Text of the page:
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Old 08-11-2018, 07:23 PM   #1
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Winter Living and Solar Panels

Is there anyone on the forum that lives in their AS in the winter in cold weather, that has the factory installed solar panels? Since the furnace is a battery hog, was wondering if the solar panels provide enough recharge and stored energy during the day to allow operation of the furnace at night without draining the battery, or is generator power also necessary?

Steve
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Old 08-13-2018, 10:07 AM   #2
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Personal Experience Only- Not a paper calculation

Steve... you have the courage of a Pioneer! They had fire places and a few cords of lumber to burn.

The Batteries will not last long enough to maintain heat in a 23 foot Airstream in the Rocky Mountains during 24 hours. Probably less than 8 hours. The guys with the calculators and electrical knowledge can confirm this. They may get it down to the minute everything shuts down.

We spent nearly three weeks camped at Elevation in Utah and Wyoming several weeks ago. Lows in the upper 30's were common. Used NO furnace. Just piled on the sleeping bags from our tent camping days. Days in the low 70's and low 80's.

Our 100watt Solar Pauper Power maintained the battery for other interior uses, but not the furnace. A series of overcast days will dampen your Solar expectations to a minimum.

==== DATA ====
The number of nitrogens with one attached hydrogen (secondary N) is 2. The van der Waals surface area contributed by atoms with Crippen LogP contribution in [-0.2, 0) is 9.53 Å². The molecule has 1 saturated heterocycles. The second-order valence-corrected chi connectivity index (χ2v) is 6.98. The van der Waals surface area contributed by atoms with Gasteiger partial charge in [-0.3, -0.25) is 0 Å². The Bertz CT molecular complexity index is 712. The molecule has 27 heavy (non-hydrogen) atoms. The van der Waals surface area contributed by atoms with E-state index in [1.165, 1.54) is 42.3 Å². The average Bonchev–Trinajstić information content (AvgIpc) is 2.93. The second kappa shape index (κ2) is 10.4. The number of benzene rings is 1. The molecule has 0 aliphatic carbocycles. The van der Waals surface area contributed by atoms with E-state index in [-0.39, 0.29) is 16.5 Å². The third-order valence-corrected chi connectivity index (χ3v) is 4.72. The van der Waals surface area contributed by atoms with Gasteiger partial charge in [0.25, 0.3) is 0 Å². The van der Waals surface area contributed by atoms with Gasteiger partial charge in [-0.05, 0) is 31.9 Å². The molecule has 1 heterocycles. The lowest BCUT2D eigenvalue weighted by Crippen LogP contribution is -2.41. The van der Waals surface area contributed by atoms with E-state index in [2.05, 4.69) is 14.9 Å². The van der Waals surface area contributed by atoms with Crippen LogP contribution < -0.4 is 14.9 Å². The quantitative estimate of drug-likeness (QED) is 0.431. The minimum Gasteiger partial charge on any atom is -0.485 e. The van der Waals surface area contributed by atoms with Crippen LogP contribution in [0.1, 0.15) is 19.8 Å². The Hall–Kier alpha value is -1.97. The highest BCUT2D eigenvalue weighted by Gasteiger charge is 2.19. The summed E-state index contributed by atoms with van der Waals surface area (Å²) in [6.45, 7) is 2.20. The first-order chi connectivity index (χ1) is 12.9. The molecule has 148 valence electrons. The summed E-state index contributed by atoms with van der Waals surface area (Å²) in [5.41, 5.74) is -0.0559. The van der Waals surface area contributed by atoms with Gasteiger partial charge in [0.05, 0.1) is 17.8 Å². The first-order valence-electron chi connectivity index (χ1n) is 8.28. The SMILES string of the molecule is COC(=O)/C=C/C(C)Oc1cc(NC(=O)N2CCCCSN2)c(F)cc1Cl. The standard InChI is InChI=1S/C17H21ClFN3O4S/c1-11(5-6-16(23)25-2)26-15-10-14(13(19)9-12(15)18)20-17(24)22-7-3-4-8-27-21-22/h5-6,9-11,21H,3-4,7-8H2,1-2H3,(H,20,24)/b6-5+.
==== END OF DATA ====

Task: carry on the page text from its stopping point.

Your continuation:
The Airstream does better in the 50 degree to 80 degree range. Any colder or warmer you will be uncomfortable. We camped at Lake Mead National Recreation Area in 115 degree days and upper 90's evenings... and found this experience, not to our physical comfort standards. A RV Park with hookups was a pleasant change, yet the AC would run continuously.

Heat is easier to handle than cold. Frost on the inside windows is a sign you need more... air circulation within the trailer. More air circulation in the trailer then means... it is colder.

After sunrise the inside of your trailer will be colder than the outside air temperature.

Although not Full Timing, we have had a good sampling of what we do not recommend to any Airstream owner. Maybe an Oliver Trailer can handle it, but as of today, no one wants to go camping with us with an Oliver II and compare our discomforts.

Travel with the Seasons is my advice. Carry a propane canister heater like a Little Buddie to heat the interior.

American Indians in the Plains moved with the seasons. They managed to do it for thousands of years. If you do not take their experience seriously... maybe one season in your new Airstream will be an experience to post further comments.

'Frost on the Pumpkins' can be the title of the new Thread.
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Old 08-13-2018, 10:15 AM   #3
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Although I have not spent extended time in the winter in my trailer, I have done several days at 10,000 ft. where the temp was in the low 20's at night. I have 180 watt factory solar and 2 6v trojan batteries. I disagree with the above assessment. My furnace lasted through the night, but you would need sunny skies to be able to get any more from it. My solution has been a Mr. Buddy heater to supplement which uses no electricity. And then a generator for last resort, which I have never used in that situation. Remember that the water tanks require the heat from the furnace to keep from freezing so you can't depend on the Mr. Buddy for a any length of time without added insulation and trailer skirting.